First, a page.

For three days the fighting game world had all eyes on TeamSpooky's stream. Attention was drawn to a medium-sized, Asian cuisine-themed restaurant in Momo's. For the past six years Godlike Entertainment has been working hard to get the tournament known locally. Then it was known on the East Coast. Then people started calling it "a major."
This year's Season's Beatings: Velocity, proved itself internationally. It may be lost on hardcore fighting game fans, and those who are only passively involved via live streams [a.k.a. stream monsters]. Having players from Korea, Japan and France put Columbus, Ohio on their itinerary -- kind of a big deal.
At least it is for me.
Below are the results, my thoughts, and some photos.
Super Street Fighter IV: Arcade Edition
1. EG | Momochi (Cody)
2. EG | Ricky Ortz (Rufus)
3. Uryo (Sakura)
4. MCZ | Tokido (Akuma)
5. MCZ DMG | PR Balrog
5. Totalheads | Poongko (Seth)
7. EG | Justin Wong (Rufus)
7. MCZ | Mago (Fei Long)
9. cc. Col | Mike Ross (E. Honda)
9. Dieminion (Guile)
13. EG | fLoE (Sagat, Yang)
13. Infiltration (Akuma)
13. Alucard (Balrog)
13. Wolfkrone (C. Viper)
Mortal Kombat 9 (via Test Your Might)
1. VSM CD Jr
2. vVv REO
3. VSM Maxter (Raiden)
4. VSM Erik Warda (Kabal)
5. LB NYChris G (Reptile/KungLao)
6. m2dave (Freddy)
7. DRS THTB (Reptile)
8. EMP Tom Brady (Kung Lao)
Marvel vs. Capcom 3
2. BOX | Viscant
3. MCZ DMG | PR Balrog
4. CoL.cc | Filipino Champ
5. IFC BT | Yipes
5. EG | Justin Wong
7. FC | Twisted Jago
7. Dj Huoshen
For more on the results and side-tournaments ran I'd suggest checking out the SB:V forum on Shoryuken.
I was very fortunate to get my hands on Reverge Lab's Skullgirls for several rounds. I even had a little chat with one of the developers, John Crofts. It's fun. Coming from me, a person who almost actively avoided the game, I came away positive. I'll have more on this later.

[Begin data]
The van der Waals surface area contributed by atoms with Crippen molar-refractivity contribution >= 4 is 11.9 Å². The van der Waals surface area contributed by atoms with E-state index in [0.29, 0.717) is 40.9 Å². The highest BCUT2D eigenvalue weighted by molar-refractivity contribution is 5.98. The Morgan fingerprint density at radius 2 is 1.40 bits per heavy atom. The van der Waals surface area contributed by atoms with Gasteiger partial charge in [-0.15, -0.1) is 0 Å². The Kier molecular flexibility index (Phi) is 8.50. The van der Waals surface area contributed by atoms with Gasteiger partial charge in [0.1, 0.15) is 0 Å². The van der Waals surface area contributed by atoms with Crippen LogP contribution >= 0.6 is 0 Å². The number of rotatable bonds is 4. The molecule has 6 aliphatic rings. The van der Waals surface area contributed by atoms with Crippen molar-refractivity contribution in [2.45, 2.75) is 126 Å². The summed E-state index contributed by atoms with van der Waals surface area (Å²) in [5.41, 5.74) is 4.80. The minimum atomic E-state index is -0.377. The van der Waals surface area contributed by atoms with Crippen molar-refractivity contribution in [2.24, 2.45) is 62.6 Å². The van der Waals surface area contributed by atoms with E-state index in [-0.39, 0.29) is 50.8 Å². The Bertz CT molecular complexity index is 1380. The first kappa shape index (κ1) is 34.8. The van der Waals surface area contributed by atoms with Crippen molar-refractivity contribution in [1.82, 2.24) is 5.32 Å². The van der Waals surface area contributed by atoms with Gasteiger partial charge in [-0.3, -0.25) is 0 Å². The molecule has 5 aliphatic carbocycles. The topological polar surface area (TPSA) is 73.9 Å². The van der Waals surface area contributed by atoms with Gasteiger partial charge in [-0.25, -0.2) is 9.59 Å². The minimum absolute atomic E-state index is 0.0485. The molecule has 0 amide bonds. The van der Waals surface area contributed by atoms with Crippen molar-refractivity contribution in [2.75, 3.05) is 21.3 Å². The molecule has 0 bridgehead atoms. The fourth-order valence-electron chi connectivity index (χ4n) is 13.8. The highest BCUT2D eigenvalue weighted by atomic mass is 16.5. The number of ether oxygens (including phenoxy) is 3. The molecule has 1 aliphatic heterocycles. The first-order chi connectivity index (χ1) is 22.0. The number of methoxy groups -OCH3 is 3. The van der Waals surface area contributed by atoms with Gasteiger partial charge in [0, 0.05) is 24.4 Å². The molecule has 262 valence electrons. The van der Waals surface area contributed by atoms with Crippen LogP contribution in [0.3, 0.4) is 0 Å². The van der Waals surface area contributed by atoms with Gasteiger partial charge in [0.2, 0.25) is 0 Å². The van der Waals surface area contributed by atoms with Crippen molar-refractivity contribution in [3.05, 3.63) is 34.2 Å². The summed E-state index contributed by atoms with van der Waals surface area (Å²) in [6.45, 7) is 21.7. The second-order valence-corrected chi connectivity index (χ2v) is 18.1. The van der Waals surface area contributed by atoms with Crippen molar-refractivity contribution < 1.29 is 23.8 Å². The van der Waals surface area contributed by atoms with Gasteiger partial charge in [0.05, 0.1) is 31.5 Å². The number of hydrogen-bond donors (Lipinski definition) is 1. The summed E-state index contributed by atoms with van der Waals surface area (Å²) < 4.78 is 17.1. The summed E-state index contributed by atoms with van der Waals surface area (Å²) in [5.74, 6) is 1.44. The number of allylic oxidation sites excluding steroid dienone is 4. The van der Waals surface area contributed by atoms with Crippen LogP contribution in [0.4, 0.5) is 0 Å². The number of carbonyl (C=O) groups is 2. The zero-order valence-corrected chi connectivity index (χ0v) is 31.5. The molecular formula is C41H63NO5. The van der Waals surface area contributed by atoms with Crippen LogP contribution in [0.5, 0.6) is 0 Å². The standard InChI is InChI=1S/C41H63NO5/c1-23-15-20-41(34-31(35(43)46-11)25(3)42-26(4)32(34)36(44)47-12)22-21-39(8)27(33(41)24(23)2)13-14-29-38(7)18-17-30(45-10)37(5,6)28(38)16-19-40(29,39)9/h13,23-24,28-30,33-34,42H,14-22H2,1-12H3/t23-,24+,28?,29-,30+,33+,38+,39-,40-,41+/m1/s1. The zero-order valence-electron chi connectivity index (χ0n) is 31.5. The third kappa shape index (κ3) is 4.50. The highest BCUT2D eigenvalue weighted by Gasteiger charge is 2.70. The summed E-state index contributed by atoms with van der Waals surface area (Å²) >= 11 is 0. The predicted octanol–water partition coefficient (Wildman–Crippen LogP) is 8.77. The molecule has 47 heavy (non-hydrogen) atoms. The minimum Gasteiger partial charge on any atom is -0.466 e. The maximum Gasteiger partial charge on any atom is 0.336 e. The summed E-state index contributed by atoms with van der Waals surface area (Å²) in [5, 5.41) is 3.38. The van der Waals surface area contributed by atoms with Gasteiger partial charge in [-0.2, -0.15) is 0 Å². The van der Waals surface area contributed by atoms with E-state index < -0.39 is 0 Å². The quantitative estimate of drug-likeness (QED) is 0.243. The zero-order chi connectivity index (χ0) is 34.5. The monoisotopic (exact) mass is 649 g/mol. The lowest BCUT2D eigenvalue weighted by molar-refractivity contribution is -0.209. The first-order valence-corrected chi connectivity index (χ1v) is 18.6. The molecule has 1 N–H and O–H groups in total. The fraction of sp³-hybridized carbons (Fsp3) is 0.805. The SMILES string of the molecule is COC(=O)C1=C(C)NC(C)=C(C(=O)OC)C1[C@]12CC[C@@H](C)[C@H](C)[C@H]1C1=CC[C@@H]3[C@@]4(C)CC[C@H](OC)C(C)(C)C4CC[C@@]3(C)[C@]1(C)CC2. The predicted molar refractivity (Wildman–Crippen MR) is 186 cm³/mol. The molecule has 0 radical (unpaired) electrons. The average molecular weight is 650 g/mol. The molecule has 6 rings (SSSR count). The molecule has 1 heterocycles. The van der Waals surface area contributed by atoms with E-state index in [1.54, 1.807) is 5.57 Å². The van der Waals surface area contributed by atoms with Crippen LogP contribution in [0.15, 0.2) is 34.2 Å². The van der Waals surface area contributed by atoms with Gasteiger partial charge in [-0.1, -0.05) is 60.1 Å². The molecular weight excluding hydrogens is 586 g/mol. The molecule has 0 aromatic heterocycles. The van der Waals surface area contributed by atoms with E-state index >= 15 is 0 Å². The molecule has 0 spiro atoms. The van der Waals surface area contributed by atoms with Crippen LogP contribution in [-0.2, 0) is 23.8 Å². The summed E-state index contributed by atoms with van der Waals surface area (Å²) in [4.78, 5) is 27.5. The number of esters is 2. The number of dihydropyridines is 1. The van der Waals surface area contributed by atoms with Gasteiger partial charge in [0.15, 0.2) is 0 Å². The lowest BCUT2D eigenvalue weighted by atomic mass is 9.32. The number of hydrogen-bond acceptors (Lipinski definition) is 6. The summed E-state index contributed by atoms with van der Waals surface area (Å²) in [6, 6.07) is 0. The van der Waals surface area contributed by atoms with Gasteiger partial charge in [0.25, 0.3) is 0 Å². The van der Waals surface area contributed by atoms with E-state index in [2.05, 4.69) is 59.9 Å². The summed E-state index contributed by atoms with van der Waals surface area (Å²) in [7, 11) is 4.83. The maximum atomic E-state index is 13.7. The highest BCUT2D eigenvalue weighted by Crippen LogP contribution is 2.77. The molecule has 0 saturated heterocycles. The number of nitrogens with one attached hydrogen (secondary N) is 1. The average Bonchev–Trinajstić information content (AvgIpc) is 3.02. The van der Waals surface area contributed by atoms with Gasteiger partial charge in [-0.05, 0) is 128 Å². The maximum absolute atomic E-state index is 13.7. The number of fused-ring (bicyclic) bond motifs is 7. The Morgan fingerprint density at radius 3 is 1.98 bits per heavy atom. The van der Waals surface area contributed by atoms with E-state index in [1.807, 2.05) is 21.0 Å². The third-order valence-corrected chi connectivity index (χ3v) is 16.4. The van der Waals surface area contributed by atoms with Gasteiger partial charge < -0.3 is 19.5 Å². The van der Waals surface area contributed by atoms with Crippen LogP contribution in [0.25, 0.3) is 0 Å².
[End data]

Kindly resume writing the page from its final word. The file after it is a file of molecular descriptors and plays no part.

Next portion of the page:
If this is the last Season's Beatings, or at least how we know the tournament today, there are a couple things that need to be addressed. Firstly, how amazing is it that this community still finds ways of coming together. I saw volunteers showing up to help run brackets, move furniture and supply monitors. I truly think communities outside of this one could learn a thing or two.
The price turned people away. I still don't know how I feel about this. It had to happen. Momo's isn't Caesar's Palace [which is where next year's EVO will be]. In order to have the best players face each other while catering to the local player who wants to test their skills, there has to be a barrier. It's unfortunate that the inclusion of spectator interest fell by the wayside. It'll get better. Chris Hatala has always been an efficient tourney runner and he tried his damnedest to please everyone. He even found time to place fairly high in the Super Turbo tournament.
[Edit: Let's not forget that with an entrance fee plus a tournament fee, the cash prize for the contest goes up. I believe both Super Street Fighter IV: AE and Marvel vs Capcom 3 had payouts stretching to those who finished in 7th place. Spreading the wealth. First place finishers received a minimum of $2,500.]
Finally, I've had complaints about this current wave of fighting games. "The Age Of The Patch" is what I've dubbed it. It's really easy to get disenchanted when you hear players say they openly hate a game then place in the top ten of a major tournament. I get it now.
Look at this community. Really look at it. As a whole, we never seen Flocker coming. Who could have predicted DJ Huoshen, a Maryland-native, wreaking this much havoc? It's still hard to imagine that Marvel vs. Capcom 3, Super Street Fighter IV: Arcade Edition AND Mortal Kombat  all came out this year, in America. These communities don't thrive because of a patch update and forty-dollar rehauls. This community and this tournament, in particular, have survived because of the people.
Nothing is perfect. I would have love to have seen just as many people hype for the Mortal Kombat tournament as they were for Street Fighter. Seeing the likes of Reo, Maxtor and Tom Brady trading rounds -- you'd really have to be there. It was an amazing experience.
Then this happened...
An encapsulation of everything this past weekend. Season's Beatings: Velocity was host to more suprises and upsets than any major I'd ever witnessed. It's true, EVO and SBO may be the biggest fighting game tournaments in the scene today, but what I witnessed at this tournament was unlike anything I'd ever seen at those in recent years.
I can't wait to see what happens next. The games may change, but the people are what make them more than what they are.
For more Season's Beatings photos go here.
I'll also be uploading a black & white album on my facebook.
Now I can finally get some sleep.